New South Wales
The Hills District (alternatively, the Hills Shire, the Hills, or Sydney Hills) is a general term for the north-western suburbs of Sydney, in the state of New South Wales, Australia. Its constituent suburbs are generally located within the local government area of The Hills Shire; some parts of the Hornsby Shire are also included in the area that is given the title the Hills District.
Actual suburbs and localities that are considered to be in the Hills District can be somewhat amorphous and varies according to who is doing the listing. For example the Hills District Historical Society restricts its definition to the Hills Shire local government area. At its most generous, the term Hills District is applied to the area generally west of Pennant Hills Road and north of Windsor Road, extending out as far as Boundary Road Vineyard (the western boundary of the Hills Shire). Generally, residents of West Pennant Hills think of themselves as being in the Hills District, however those in Pennant Hills, Thornleigh and Westleigh are more likely to think of themselves as being part of the North Shore or Northern Suburbs.
The region is so called for its characteristically comparatively hilly topography, and the fact that several of its suburbs have the word 'Hills' in their names, such as Baulkham Hills, Beaumont Hills, Castle Hill, Pennant Hills, Rouse Hill, West Pennant Hills, and Winston Hills.
Land grants in the district were made shortly after settlement began, however much of the district owes its development to the construction of the railway line between Strathfield and Hornsby, which was declared open on 17 September 1886, some 15 years before Federation, and almost a century after land grants were first made in the area.
According to the 2011 ABS Census The Hills Shire is home to 169,872 usual residents. The Census of Population and Housing states that as much as 22% of the population is over 55 years of age
As the name indicates, the Hills District is an area of high elevation above sea level (compared with the rest of the Sydney basin) and thus creates orographic rainfall brought in by onshore winds from the Pacific Ocean. This leaves the Hills District with slightly higher rainfall than the rest of Sydney and creates a rain shadow for some places in the Blacktown district, including Marayong and Doonside.
The area is notable for the fact that it has the highest rate of religious service attendance in Australia and is thus often referred to as the Australian Bible belt. This area has a relatively high concentration of evangelical Christians. Many religious denominations and belief systems are represented throughout the district, including, notably, the Mormon's Sydney Australia Temple in Carlingford, the Hillsong Church situated in Norwest Business Park. As with other urban regional areas in Australia there are numerous other places of worship catering to a wide range of belief systems including Anglican, Baptist, Buddhist, Hindu, Uniting, Chinese Christian, Islamic, Spiritualist, Roman Catholic and Sikh.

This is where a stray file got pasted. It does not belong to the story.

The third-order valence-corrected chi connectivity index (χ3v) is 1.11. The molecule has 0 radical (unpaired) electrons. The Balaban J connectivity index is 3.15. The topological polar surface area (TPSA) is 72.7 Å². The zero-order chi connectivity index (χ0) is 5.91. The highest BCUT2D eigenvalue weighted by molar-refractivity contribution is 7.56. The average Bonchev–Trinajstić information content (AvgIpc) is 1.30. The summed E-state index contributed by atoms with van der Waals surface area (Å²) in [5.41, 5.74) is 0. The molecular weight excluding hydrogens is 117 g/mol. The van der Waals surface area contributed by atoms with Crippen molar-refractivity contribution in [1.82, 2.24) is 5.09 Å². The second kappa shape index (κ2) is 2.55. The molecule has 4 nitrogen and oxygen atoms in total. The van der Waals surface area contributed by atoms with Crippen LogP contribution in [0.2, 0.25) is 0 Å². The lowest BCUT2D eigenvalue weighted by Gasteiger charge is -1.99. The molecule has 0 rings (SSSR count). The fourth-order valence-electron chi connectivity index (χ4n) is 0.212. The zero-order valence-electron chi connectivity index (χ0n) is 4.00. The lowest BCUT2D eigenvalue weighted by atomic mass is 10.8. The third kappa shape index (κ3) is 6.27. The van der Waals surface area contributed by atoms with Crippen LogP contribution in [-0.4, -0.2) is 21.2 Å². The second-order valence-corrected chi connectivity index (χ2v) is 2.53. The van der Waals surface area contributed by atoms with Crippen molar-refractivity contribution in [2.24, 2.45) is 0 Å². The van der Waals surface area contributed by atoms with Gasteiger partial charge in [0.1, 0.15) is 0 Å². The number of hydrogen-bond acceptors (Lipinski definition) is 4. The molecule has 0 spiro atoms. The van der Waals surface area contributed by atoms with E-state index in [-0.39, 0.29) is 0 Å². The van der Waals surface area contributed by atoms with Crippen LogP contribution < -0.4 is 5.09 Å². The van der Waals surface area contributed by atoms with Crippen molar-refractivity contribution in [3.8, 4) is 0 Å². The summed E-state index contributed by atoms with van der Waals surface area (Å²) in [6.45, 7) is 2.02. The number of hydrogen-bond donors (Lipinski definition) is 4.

An extensive number of bus routes operate in the district, operated by Hillsbus, Busways and Sydney Buses. The region is served by the North-West T-way, connecting the Hills District with Blacktown, Parramatta and Rouse Hill. The Carlingford railway line, operated by Sydney Trains, is the only railway line located in the district. Infrequent services operate on the line from Carlingford to Clyde, where an interchange is required to continue to the city. The deficiency of public transport in the area is often criticised. Due to low density planning the bus service within many of the suburbs is slow and infrequent. However, the long-promised North West Rail Link has been approved for construction with a proposed opening by 2019.
- 2011 Census, the Australian Bureau of Statistics.
- "North West Rail Link | North West Rail Line". Northwestrail.com.au. Retrieved 2013-11-23.
|Wikimedia Commons has media related to Castle Hill, New South Wales.|
- Out of the Mouths of Locals - article discussing the geography of the area and the snob value associated with the designation.